* Euro stays near 2-year high versus weak dollar
* Pares gains after below-forecast euro zone PMI data
* But outlook still bright due to bearish dollar sentiment
* Dollar weak on expected Fed taper delay, lower US yields
By Jessica Mortimer
LONDON, Oct 24 (Reuters) - The euro rose on Thursday, trading near a two-year high against a weaker dollar as concerns about the outlook for the U.S. economy and monetary policy outweighed weaker euro zone data.
The dollar remained under pressure due to lower U.S. bond yields and expectations that the U.S. Federal Reserve will maintain its stimulus programme into next year.
The euro was up 0.2 percent at $1.3802, having earlier hit $1.3824, its strongest since November 2011.
It came off its highs after purchasing managers' surveys for the euro zone showed the pace of growth in business activity eased unexpectedly this month, suggesting the region's recovery may be less solid than previously thought.
Analysts and traders said the euro may struggle to make a sustained break above $1.38. However, it could get a boost if U.S. weekly jobless claims numbers at 1230 GMT are on the low side, following below-forecast non-farm payrolls on Tuesday.
"I think the euro has legs and strength and will trade through $1.40 up to $1.4250," said Neil Jones, head of hedge fund FX sales at Mizuho. He expected a gradual climb to $1.40 roughly over the next six weeks.
He said this was partly a "bearish dollar trade", based on expectations the Fed would not scale back its bond buying programme until at least March. He saw the euro as the main beneficiary from investors seeking alternatives to the dollar.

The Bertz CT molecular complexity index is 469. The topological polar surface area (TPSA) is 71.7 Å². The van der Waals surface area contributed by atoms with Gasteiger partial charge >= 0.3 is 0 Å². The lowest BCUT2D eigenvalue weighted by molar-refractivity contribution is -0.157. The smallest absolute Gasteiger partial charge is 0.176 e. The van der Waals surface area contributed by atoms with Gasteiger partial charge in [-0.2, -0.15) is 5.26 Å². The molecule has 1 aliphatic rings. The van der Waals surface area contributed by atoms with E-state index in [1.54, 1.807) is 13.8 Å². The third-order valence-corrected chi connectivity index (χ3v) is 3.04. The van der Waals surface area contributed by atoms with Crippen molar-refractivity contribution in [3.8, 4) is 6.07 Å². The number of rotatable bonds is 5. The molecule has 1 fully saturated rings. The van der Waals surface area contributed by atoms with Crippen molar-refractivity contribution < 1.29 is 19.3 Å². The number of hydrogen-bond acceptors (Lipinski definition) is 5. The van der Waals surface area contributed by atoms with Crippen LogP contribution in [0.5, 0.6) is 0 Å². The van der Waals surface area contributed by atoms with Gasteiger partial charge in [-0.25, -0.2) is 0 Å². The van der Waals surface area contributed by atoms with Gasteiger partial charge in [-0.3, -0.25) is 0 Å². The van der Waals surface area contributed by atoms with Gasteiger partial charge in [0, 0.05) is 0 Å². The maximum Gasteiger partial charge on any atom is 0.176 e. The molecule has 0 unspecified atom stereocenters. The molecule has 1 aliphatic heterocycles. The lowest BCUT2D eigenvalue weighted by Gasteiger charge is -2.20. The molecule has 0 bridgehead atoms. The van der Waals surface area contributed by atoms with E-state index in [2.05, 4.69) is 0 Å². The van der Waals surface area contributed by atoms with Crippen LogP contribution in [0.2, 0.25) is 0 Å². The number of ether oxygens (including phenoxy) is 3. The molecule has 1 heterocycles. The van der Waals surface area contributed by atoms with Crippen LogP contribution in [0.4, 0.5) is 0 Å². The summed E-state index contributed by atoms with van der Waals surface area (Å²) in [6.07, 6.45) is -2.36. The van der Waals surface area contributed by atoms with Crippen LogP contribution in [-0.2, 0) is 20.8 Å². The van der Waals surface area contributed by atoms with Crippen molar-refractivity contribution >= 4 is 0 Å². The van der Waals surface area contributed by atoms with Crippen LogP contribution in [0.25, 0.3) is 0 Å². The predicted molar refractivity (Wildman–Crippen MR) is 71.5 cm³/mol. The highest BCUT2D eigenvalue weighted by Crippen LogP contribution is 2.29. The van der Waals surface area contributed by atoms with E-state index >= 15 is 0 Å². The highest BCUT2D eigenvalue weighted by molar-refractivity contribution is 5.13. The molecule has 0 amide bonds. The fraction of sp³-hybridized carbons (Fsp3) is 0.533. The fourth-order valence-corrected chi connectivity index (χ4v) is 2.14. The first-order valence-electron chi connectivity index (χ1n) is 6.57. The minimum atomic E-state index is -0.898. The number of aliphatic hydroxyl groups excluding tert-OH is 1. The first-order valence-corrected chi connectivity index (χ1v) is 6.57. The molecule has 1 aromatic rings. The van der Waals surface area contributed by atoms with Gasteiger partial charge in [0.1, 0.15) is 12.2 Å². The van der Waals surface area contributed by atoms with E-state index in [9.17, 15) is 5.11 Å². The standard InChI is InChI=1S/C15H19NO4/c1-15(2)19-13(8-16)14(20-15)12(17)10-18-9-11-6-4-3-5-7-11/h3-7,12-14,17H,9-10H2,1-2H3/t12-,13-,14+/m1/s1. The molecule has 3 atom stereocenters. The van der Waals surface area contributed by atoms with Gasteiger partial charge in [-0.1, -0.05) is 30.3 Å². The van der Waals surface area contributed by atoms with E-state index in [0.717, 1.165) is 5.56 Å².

"The positive sentiment towards the euro is there and for that reason the market is tending to ignore poor euro zone data and trade on good data."
Jane Foley senior currency strategist at Rabobank, however, said Thursday's peak of $1.3824 could act as stiff chart resistance for the euro for now.
"The disappointing tone of the euro zone data will suggest that the euro is looking toppy up here, and this should keep euro/dollar in check," said Jane Foley senior currency strategist at Rabobank.
The dollar fell broadly, hitting a near nine-month low against a basket of currencies of 79.081. It was last down 0.1 percent on the day at 79.168.
Weak U.S. jobs data on Tuesday suggested the U.S. recovery was not yet on a firm footing, while a drop in the 10-year U.S. Treasury yield on Wednesday to a three-month low further dented the dollar's appeal.
The dollar dipped 0.1 percent against the yen to 97.30 yen but held above Wednesday's two-week low of 97.15 yen.
The Australian dollar was down 0.1 percent at $0.9614, paring gains after an earlier boost from data showing Chinese manufacturing activity hit a seven-month high in October.
Analysts said concerns remained about rising money market rates in China, which may weigh on the Australian currency. China's benchmark seven-day repo rate rose nearly a full percentage point on Thursday after China's central bank let cash flow out of the money market for a second week.